- John Joseph Adams wrote a nice piece for SciFi Wire about Jeff and Ann VanderMeer's guest editing of Best American Fantasy.
- Speaking of Best Americans, all the various ones from various publishers now seem to be out in stores. I stayed up much too late last night, utterly engrossed in The Best American Essays 2007, guest edited by David Foster Wallace. I always find a few essays in that book to be fascinating or impressive, but none of the other volumes I've read have so completely hooked me -- indeed, in all the other volumes I've encountered at least one essay that cured insomnia. That's not the case with this edition. I was reading the first essay, Jo Ann Beard's "Werner", last night at a pizza place across from Cooper Union, and I not only nearly missed the Jonathan Lethem event because the piece was so gripping, but it was a struggle not to burst into tears at the end of it. Breathtaking. As are so many of the other essays.
- I am doing everything I can not to run out and buy a copy of Denis Johnson's new novel, Tree of Smoke. The good people at McNally Robinson can attest to my immense powers of self-control. They watched as I struggled with the Mr. Hyde that kept pushing me toward it, toward it, toward it... People emailing to say how much they're enjoying it and how brilliant it is do not help the cause. I actually petted a friend's copy of it when we went out to see the play Have You Seen Steve Steven?. Even though it's a heavy book, she is addicted to it and carries it around with her wherever she goes. Actually, I think she does this to torture people like me, who lack the time to tackle a gazillion-page tome of brilliance right now. What else would explain her putting the book on the table at the bar we went to? In the middle of the table? Why why why do my friends insist on tormenting me?!?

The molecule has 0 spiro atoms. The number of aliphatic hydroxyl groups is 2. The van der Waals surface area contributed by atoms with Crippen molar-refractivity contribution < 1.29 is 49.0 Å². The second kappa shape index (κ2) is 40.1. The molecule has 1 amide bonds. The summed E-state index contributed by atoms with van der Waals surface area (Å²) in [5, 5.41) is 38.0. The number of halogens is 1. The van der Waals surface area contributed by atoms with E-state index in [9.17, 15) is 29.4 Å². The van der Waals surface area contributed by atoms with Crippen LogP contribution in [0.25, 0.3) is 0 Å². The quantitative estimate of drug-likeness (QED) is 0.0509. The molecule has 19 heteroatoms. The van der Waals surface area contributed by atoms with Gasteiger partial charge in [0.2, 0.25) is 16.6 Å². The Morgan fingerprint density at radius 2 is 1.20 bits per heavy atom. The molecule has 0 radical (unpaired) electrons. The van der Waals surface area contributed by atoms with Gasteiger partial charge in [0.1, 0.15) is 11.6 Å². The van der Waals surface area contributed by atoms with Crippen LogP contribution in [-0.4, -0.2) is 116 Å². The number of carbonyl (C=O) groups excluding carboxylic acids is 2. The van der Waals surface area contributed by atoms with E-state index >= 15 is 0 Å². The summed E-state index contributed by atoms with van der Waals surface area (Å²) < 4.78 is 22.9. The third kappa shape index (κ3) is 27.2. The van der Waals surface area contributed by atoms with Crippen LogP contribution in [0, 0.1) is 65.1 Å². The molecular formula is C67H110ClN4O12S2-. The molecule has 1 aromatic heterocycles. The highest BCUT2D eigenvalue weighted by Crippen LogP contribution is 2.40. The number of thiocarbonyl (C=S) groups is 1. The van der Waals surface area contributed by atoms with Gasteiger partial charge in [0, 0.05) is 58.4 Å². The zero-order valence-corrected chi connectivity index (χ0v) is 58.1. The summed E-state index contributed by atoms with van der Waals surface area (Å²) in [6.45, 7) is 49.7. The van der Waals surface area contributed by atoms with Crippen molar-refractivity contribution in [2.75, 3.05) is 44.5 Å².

- How was the play? Entertaining, generally well acted and directed, but the script (an amalgamation of Albee and Ionesco) falls apart in the last third, as if the writer didn't really know what to do with her set-up and threw her hands in the air and said, "Well, whatever!" I liked what was going on in the end more than what was going on in the beginning -- a bit too much of a familiar "aren't people in the mid-west funny?" and "isn't middle-class suburban life suffocating?" attempt at satire, despite some marvelous lines -- so it would have been nice if the script actually created a context for the absurdity of words divorced from meanings to be more, well, meaningful (the play becomes a game of ping-pong with free-floating signifiers). The end is amusing enough in its oddity, but there's no weight to it. It's strange, but not estranging. Nonetheless, watching the play was not at all a boring or tedious experience, and 13P is a really great venture, one I hope to continue to follow.
- Finally, as Woody Allen once said, "In summing up, I wish I had some kind of affirmative message to leave you with. I don't. Would you take two negative messages?"
28 September 2007
A Few Quick Notes
It's likely there won't be much in the way of updates around here for at least a few days, but I have a few fragments of information and marginal bits of thought to share before I go...